The Montee Ball Problem is Solved
Do you want what's behind Door No. 1, Door No. 2 or Door No. 3? It seems obvious at first, but the obvious choice turns out to be wrong. The key is you need to Know More.
The traditional problem was presented as a choice of three doors, you pick one and then the host opens up an empty one and says - you can have $100 to keep the door you've chosen, or you can turn down the $100 and switch. Most people assume you should take the cash in hand because there's a 50/50 chance of the prize being behind either the door you've chosen or the one they're offering you in trade. But actually that's not true. There's a 2/3 chance it's behind the other door and only a 1/3 chance it's behind yours.
That's because the host Knows More than you, and he's never going to open the door with the prize behind it. He's always going to open the empty one. That means the 2/3 chance that it's one of the other two doors remains intact even after one is open. If you still don't grasp this consider if you were choosing among a million doors, you pick one and the host opens 999,998 other empty doors - all except one - and asks you if you want to trade yours for it. You can see the chance you picked the right one is still just 1 in one million, not 50/50 just because he opened up so many empty doors.
Bottom line, Know More is a top-five back right now with a league-leading seven rushing TDs and 20 receptions despite being in timeshare for much of the season. Moreno is strong in blitz pickup, takes care of the ball and is averaging 4.7 YPC, so he's not lacking in explosiveness, either. You can take Marshawn Lynch over him if you like, but you'll be giving up catches and downgrading offensive environment. Ronnie Hillman is perfect in a change-of-pace role, supplying speed, quickness and pass-catching ability, while Ball is a high-upside backup who hasn't proven reliable as a blocker or pass catcher. He's also had ball-security issues.
It's also easy to forget Moreno was the 12th overall pick in the 2009 draft, the same slot the Bills used on Lynch two years earlier. It's worth noting Lynch didn't put together a great year until 2012, his sixth in the league. Running back production is highly situation-dependent, and we usually know who's good only after the fact.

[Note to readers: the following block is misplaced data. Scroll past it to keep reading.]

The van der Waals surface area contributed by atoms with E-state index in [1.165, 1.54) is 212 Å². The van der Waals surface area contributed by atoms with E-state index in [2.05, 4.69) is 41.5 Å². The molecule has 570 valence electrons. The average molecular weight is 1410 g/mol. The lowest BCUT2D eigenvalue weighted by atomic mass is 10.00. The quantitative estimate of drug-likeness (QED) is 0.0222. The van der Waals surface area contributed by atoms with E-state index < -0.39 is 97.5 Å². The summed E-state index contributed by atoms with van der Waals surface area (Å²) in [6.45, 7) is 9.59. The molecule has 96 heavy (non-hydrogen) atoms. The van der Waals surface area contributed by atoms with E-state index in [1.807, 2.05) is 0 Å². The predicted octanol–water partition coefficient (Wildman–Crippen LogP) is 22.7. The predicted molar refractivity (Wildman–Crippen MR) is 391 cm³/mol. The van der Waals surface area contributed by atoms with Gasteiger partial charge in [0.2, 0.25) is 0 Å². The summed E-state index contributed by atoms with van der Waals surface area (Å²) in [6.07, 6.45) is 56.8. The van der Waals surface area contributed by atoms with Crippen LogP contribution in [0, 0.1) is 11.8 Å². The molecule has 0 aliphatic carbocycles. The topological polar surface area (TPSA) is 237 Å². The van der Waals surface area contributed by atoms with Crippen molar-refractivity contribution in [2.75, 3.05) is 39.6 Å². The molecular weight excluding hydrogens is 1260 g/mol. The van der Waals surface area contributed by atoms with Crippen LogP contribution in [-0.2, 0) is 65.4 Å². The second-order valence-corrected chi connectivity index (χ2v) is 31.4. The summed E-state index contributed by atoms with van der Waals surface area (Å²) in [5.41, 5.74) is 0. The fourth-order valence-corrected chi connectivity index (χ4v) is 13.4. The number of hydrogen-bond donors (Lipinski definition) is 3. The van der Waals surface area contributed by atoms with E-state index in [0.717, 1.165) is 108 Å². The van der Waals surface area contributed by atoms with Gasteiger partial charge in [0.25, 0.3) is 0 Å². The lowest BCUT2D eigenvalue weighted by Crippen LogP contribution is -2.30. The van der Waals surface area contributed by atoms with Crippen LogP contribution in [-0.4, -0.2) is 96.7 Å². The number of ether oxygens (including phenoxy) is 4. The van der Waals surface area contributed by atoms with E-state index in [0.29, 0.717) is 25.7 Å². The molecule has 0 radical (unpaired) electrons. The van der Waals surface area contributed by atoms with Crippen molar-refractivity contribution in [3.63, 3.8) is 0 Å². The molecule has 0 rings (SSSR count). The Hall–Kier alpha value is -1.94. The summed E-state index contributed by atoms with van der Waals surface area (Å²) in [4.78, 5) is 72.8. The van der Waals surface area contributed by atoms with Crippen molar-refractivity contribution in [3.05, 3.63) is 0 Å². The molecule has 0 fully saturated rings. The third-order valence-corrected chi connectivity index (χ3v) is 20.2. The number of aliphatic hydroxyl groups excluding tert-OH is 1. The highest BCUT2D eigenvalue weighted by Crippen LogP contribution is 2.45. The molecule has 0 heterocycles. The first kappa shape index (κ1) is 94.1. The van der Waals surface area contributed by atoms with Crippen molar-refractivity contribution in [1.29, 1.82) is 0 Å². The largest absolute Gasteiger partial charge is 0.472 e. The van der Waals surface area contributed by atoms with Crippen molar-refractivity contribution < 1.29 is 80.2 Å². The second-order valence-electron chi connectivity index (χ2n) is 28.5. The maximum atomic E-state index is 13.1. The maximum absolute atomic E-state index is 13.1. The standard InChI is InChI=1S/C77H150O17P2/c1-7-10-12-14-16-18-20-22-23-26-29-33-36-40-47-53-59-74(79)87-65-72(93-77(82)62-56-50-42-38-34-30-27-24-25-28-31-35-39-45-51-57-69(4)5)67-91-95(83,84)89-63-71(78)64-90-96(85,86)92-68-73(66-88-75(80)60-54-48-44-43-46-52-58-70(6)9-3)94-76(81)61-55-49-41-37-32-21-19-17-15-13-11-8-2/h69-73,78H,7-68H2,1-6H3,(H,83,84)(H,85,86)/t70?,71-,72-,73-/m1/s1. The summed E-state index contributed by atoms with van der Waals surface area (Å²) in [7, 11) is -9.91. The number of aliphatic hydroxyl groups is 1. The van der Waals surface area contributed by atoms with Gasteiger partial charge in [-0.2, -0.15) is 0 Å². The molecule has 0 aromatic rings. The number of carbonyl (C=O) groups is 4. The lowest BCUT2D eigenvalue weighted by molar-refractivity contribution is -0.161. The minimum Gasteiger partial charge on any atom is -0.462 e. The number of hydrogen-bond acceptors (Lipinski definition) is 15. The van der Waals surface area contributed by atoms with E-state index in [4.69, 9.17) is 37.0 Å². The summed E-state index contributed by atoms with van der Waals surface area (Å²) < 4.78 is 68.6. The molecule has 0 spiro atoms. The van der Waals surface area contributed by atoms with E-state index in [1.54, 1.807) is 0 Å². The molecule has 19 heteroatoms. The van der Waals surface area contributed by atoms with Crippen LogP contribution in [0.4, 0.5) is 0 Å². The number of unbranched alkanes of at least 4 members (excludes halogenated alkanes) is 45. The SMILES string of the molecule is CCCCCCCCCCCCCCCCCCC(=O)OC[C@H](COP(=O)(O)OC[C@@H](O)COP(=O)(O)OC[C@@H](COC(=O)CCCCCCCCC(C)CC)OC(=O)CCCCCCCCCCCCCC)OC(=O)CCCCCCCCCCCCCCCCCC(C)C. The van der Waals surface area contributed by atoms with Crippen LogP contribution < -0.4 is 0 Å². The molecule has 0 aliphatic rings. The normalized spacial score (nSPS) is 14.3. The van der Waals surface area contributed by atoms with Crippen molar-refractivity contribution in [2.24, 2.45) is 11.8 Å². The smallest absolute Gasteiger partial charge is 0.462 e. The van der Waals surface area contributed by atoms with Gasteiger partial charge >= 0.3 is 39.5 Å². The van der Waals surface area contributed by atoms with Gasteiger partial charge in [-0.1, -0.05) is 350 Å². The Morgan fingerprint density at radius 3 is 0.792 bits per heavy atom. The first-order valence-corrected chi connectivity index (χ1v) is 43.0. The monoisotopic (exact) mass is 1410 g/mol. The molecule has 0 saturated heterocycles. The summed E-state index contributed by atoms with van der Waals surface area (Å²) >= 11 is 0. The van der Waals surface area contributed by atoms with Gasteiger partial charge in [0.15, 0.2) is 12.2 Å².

The Randomness of Fantasy Football
My Yahoo! Friends and Family team is horrible. I had the third pick and took Doug Martin (only because the Martin-loving guy with the second pick was late to the draft and auto-picked Arian Foster). Had that not happened, I could have taken Jamaal Charles, but the draft happened during the three-day scare over his foot injury, so I probably would have taken C.J. Spiller. In any event, I got Martin at 1.3, and in the second round, I just missed my target, Julio Jones, by one pick, so naturally I took Lamar Miller. On the turn in the third I took Roddy White.
While I got the serviceable Torrey Smith in Round 4, I landed another gem, Ahmad Bradshaw, in Round 5. It wasn't until Round 6 (Josh Gordon) that I made my first - and only - profitable pick.
And it doesn't get better: Round 7 was Matt Ryan (good so far, but now without receivers), Round 8 was Bernard Pierce, Round 9 Coby Fleener, Round 10 Stepfan Taylor, Round 11 Rod Streater, Round 12 Nick Toon, Round 13, the Giants D, Round 14, Zach Miller.
Somehow that team is 4-2 even though it has scored the second fewest points in the league.
And while I doubt it'll make the playoffs, keep in mind the teams with DeMarco Murray, Julio Jones and Randall Cobb just got significantly worse. And maybe Martin or Miller or even White will eventually be good, and I'll go on a run.
Noteworthy Facts Through Week 6
• Joe Flacco leads the NFL in passes of 20-plus yards (28) and 40-plus yards (8).
• Michael Vick is barely second to Peyton Manning in YPA with 8.98. Nick Foles is fourth at 8.89. Both Eagles' QBs are well ahead of No. 5 Philip Rivers (8.28) and No. 6 Drew Brees (8.26). Even after the impressive comeback win Tom Brady's YPA stands at 6.19, below that of Chad Henne, Brandon Weeden, Ryan Fitzpatrick and Thaddeus Lewis, among many others.
• New York quarterbacks Eli Manning (15), Geno Smith (10) and Curtis Painter (1) have combined for 26 INTs already. That's as many as Matt Schaub, Carson Palmer and Jay Cutler combined.
• Wes Welker leads NFL wideouts with 13 red-zone targets. Four players (Dez Bryant, DeSean Jackson, Brandon Marshall and Eddie Royal) are tied for second with eight. TE Tony Gonzalez has 14, and Jordan Cameron has 13.